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On Creating Peers for Life.

poverished and needy Peerage is indis- Peerages; and to disgrace that prero-
putably an object worthy the attention gative of which he was in theory so
of a wise Minister. The constituent jealous, by allowing its honours to be
members of the Upper House have at the command of ibe highest bidder.
been vastly increased in number during The profit was conferred on some
the two past reigns; and fears are en- greedy courtier, who made the inost of
tertained lest they should become too his turn; and doubtless the King ima-
numerous either for the maintenance gined that he thus obliged two parties
of their own respectability and dignity, at once. In that he was quite mista-
for the welfare of Government, or even ken; the individual who had purchased
the safety of the State. That such evils his stalking horse of the broker in the
have arisen from a profuse disposal of market, acknowledged no obligation
peerages is matter of experience. The to its breeder; and many purchasers
first is at this day exemplified on some found cause of offence in subsequent
parts of the continent; where, from the creations, where others had cheaper
general diffusion of titles, they have in bargains than themselves.* It is to
a great measure ceased to distinguish these circumstances we may in a great
rank, and rather appear to be indis- degree atribute the numerous titled
criminately sprinkled as nicknames names seen opposed to the Crown, the
throughout all the grades of society. fountain of their honours, at the Re-
The inconvenience to the Government bellion. Charles, during his troubles,
of a numerous dependent nobility is erred in a similar manner, though less
manifest; families once raised above wantonly: in reward to his faithful
the sphere in which fortuues are to be adherenis, he had little but titles to
made by personal exertion, hang about bestow. Originally, perhaps, of low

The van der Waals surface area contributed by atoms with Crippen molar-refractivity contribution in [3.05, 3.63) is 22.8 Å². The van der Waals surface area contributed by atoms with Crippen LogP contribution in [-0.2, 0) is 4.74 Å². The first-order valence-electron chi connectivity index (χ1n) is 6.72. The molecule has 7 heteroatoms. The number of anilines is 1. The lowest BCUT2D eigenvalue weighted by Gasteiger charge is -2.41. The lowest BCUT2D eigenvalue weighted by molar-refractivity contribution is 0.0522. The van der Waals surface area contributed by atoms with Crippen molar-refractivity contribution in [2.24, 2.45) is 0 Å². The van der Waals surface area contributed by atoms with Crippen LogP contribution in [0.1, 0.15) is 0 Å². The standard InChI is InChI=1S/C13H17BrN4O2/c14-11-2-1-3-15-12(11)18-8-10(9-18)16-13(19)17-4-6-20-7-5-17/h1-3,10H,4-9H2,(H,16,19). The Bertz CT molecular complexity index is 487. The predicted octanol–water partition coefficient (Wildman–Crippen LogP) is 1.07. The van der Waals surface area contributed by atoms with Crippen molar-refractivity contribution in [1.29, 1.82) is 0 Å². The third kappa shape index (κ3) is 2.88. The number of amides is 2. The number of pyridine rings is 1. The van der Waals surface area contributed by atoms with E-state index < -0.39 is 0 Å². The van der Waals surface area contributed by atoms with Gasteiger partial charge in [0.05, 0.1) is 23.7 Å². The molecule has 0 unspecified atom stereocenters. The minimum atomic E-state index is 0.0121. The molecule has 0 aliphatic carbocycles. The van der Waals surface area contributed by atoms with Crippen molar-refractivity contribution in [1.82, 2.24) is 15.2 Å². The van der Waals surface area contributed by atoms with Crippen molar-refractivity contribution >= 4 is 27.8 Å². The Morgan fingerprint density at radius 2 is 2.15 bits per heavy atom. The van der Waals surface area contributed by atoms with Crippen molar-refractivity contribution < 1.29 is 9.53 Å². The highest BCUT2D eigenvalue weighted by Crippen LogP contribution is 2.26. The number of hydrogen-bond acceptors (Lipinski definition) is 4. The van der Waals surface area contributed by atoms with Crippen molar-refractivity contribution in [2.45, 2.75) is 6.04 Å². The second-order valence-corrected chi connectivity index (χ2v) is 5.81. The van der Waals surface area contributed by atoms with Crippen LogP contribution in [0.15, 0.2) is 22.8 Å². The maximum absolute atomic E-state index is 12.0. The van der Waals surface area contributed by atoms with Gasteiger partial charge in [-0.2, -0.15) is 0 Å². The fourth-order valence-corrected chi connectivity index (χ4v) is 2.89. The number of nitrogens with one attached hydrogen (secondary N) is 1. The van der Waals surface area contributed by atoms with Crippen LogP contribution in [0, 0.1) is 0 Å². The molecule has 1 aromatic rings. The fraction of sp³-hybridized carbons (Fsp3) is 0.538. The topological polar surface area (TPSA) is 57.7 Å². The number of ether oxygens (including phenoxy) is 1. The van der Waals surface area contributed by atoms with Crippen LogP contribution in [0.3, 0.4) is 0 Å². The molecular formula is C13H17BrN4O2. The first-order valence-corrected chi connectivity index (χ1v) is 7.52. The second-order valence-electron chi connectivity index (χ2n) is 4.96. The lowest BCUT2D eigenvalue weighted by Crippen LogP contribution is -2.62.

the Sovereign and the Minister for sup- fortune, and drained lower during their
port; and, too many to be all relieved, persecutions, many of the parties thus
they become disappointed and discon- raised left their families by no means
tented. Upon this the State and Con- in a condition to support their rank.
stitution are endangered. It is a popu- Sir Edward Walker, Garter (whose
lar cause for alarm that the Peerage essay on the subject is most pertinently
should be at the beck of a Minister; quoted in the Appendix to the present
but, beyond this, the unsatisfied por- pamphlet) thus remarks upon them:
tion of a needy aristocracy become the
leaders of faction and sedition. Eng- honour given by the late King (Charles the

To speak a little of the many titles of land has already suffered in this way. First] during the Rebellion. Although Elizabeth, whoin history deems one of much may be said for the doing of it, yet I our wisest sovereigns, and who at- fear, considering the small fortunes many of tached to herself the most devoted ser. them have for to support their dignities, and vants, as well as attained the greatest the great pretensions they have, his Majespopularity, was get the most sparing of ty, when it shall please God to restore him, her honours. She found herself beiter (this was written at the Hague in 1659-4) served by the expectant than by the

will find trouble enough to content them. ungrateful or the disappointed. Her Whereas, had his late Majesty been pleased

to have made them Bannerets, or otherwise successor James, naturally more liberal in his disposition, was tempted by suc

personally gratified them, their posterities cessive bad counsellors and by his neces

had stood upon their own merits for the fusities to an opposite extreme. The colo- voice in Parliament, and (beiug but men,)

ture; whereas now they will have place and nization of Ulster (in itself a wise mea. may prove as discontented as others that had sure) was the original plea for the sale as great obligations, and yet proved unof his new order of Baronetcies. It led grateful." him to allow of a similar disposal of It is in favour of such personal in

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* The price of a Barony had been 10,0001., when the profligate Buckingham thus audaciously wrote to the King : “Here is a gentlenian called Sir Francis Leake, who hath likewise A PHILOSOPHER'S STONE. 'Tis worth but eight thousand; he will give it me,

if you will make him a Baron." The King obliged his favourite, at the expense of his own credit. In the same mode of depreciation, Sir Joho Holles, having given 10,0001. for the Barony of Houghton, was made Earl of Clare for 5000l. more, although the price of an Earldom had a few years before been 30,000. But our readers will find an assemblage of notices of those venal prostitutions of the Royal prerogative, in a review of Nichols's “ Progresses of King James the first,"' in our vol. xcvii. i. 151.